A visitor to a medieval castle crossed the drawbridge up the fosse and drawn close the narrow doorway, which was protected by a tower on each side. If he was allowed, the iron grating (portcullis) raised slow on its creaking pulleys, the heavy, wooden doors swayed open, and he found himself in the courtyard commanded by the good central tower (keep), where the lord and his family lived, particularly in time of war. At the height of the hold rose a platform from where the lookout appraised the country far and great; below, two stories resistance, lay the donjon, dark, sticky, and dirty. As the visitor walked about the courtyard, he came upon the Great hall, used as the lord's mansion in time of peace, the armory, the chapel, the kitchens, and the stalls. A great castle might contain all the constructions requirement for the support of the lord's or noble's servants and soldiers.

Life inside the castle was very dull. There were some games, especially chess, which the Lords seen from the Moslems. Banqueting, even so, made the important interior amusement. The lord and his servants sat down to a gluttonous feast and, as they ate and drank, watched the capers of a professional jester or heard to the songs and music of minstrels or, it may be, learned with question the stories of far-off countries brought by some reversed traveller. Outside the castle walls a common sport was hunting in the woodlands and game maintains which were connected to every estate. Deer, bears, and wild boars were hunted with traces; for small animals directed hawks, or falcons, were applied. But the great outdoor occupancy and pastime was weapons training and fighting. "To play a good game" was their verbal description of a battle.

Battle of Ashdown

Even though the Battle of Ashdown was by no means important in the conflict against the Danes, it is important as marching the power of Alfred the Great , and as resistant for the people of Wessex and beyond that the surge could be turned.

Alfred had been struggling the Danes with his brother King Ethelred since at least 868, when we would only have been 18 or 19. Mercia had fallen in spite of the West Saxon sustain, so by 871 the military campaign had gone to Ethelreds own kingdom of Wessex.

The previous year the Danes had got Reading, and used it for raiding the area at will. On January 4th 871 the Saxons assaulted the invaders at Reading, but were repelled and had to reorganize in the Berkshire Downs.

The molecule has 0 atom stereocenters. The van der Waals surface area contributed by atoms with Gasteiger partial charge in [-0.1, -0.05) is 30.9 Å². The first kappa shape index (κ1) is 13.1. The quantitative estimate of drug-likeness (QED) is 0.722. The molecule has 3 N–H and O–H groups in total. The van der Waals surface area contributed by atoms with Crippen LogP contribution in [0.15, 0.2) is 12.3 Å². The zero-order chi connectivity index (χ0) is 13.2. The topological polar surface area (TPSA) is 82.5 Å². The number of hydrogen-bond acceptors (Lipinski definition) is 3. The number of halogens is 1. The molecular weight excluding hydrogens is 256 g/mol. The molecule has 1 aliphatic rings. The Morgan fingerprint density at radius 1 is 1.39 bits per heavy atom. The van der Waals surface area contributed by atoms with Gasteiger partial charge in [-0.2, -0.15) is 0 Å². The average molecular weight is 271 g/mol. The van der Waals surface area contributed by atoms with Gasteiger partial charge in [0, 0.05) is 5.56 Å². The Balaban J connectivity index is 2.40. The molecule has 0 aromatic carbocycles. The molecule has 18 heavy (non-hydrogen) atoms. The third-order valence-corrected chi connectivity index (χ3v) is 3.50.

Knowing the Danes would follow, Alfred taken command of the position, personally applying the wasting stone on Blowingstone Hill to send a booming signal citing men from all over the region to the defence of their domains.

The 2 regular armies met on January 8th 871. Where they met is open to |argument: that the fight went on around an ancient thorn tree is concurred. Whether Ashdown (which credibly refers to the full of the downland), was struggled near Uffington , or on the Ridgeway close to the hamlet of Compton , is less particular.

Both regular armies were formed in two parts, the Saxons with Ethelred and Alfred as leaders, the Danes with two kings, Bagsecg and Halfdan controlling one and five earls the another.

When the Danes run at dawn Ethelred was at prayer in a close church. Alfred comprehended the nettle and had his part charge the soldiers dominated by the Viking earls before the Danish battle plan could advance so far.

The battle was a wide mle, with the later reaching of Ethelreds men determining things, the Saxons outnumbering their foes importantly. In the accompanying root many Danes were massacred, and during the days struggling king Bagsecg and full 5 Danish earls died out.

Despite the victory the Danes were capable to protection in Reading and ready a counter-attack that came fleetly and tellingly, with Danish victories at Basing in Hampshire, and Martin in Dorset where Ethelred would be fatally hurt, departing his brother Alfred as king to continue the apparently long conflict with the Norsemen.